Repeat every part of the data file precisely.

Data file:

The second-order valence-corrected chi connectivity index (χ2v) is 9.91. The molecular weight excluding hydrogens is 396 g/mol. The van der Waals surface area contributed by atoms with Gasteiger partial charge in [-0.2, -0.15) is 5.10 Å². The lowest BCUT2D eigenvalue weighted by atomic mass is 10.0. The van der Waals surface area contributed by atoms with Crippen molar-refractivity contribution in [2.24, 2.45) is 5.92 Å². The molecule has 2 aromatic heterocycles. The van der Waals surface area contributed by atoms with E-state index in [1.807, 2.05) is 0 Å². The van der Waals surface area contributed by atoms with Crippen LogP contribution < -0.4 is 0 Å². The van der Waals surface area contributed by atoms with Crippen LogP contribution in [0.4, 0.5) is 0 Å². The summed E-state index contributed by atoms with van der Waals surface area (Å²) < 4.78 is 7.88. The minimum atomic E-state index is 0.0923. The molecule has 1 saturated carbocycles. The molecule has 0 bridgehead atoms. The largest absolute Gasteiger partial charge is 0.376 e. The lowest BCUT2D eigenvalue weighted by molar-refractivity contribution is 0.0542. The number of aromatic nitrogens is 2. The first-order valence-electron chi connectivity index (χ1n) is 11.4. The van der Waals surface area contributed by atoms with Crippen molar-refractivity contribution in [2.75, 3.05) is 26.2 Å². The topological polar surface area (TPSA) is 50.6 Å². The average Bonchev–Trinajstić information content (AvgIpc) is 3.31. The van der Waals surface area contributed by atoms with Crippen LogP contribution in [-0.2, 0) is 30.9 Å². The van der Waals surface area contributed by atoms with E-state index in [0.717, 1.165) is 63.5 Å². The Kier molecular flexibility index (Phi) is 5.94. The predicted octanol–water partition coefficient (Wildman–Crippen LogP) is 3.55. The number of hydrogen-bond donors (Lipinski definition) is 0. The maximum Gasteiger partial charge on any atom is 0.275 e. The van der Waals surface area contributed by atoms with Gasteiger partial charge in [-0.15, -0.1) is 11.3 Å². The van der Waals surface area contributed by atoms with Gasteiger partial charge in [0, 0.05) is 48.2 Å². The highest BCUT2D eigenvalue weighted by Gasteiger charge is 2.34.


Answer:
The second-order valence-corrected chi connectivity index (χ2v) is 9.91. The molecular weight excluding hydrogens is 396 g/mol. The van der Waals surface area contributed by atoms with Gasteiger partial charge in [-0.2, -0.15) is 5.10 Å². The lowest BCUT2D eigenvalue weighted by atomic mass is 10.0. The van der Waals surface area contributed by atoms with Crippen molar-refractivity contribution in [2.24, 2.45) is 5.92 Å². The molecule has 2 aromatic heterocycles. The van der Waals surface area contributed by atoms with E-state index in [1.807, 2.05) is 0 Å². The van der Waals surface area contributed by atoms with Crippen LogP contribution < -0.4 is 0 Å². The van der Waals surface area contributed by atoms with Crippen LogP contribution in [0.4, 0.5) is 0 Å². The summed E-state index contributed by atoms with van der Waals surface area (Å²) < 4.78 is 7.88. The minimum atomic E-state index is 0.0923. The molecule has 1 saturated carbocycles. The molecule has 0 bridgehead atoms. The largest absolute Gasteiger partial charge is 0.376 e. The lowest BCUT2D eigenvalue weighted by molar-refractivity contribution is 0.0542. The number of aromatic nitrogens is 2. The first-order valence-electron chi connectivity index (χ1n) is 11.4. The van der Waals surface area contributed by atoms with Crippen molar-refractivity contribution in [2.75, 3.05) is 26.2 Å². The topological polar surface area (TPSA) is 50.6 Å². The average Bonchev–Trinajstić information content (AvgIpc) is 3.31. The van der Waals surface area contributed by atoms with Crippen LogP contribution in [-0.2, 0) is 30.9 Å². The van der Waals surface area contributed by atoms with E-state index in [0.717, 1.165) is 63.5 Å². The Kier molecular flexibility index (Phi) is 5.94. The predicted octanol–water partition coefficient (Wildman–Crippen LogP) is 3.55. The number of hydrogen-bond donors (Lipinski definition) is 0. The maximum Gasteiger partial charge on any atom is 0.275 e. The van der Waals surface area contributed by atoms with Gasteiger partial charge in [-0.15, -0.1) is 11.3 Å². The van der Waals surface area contributed by atoms with Gasteiger partial charge in [0, 0.05) is 48.2 Å². The highest BCUT2D eigenvalue weighted by Gasteiger charge is 2.34.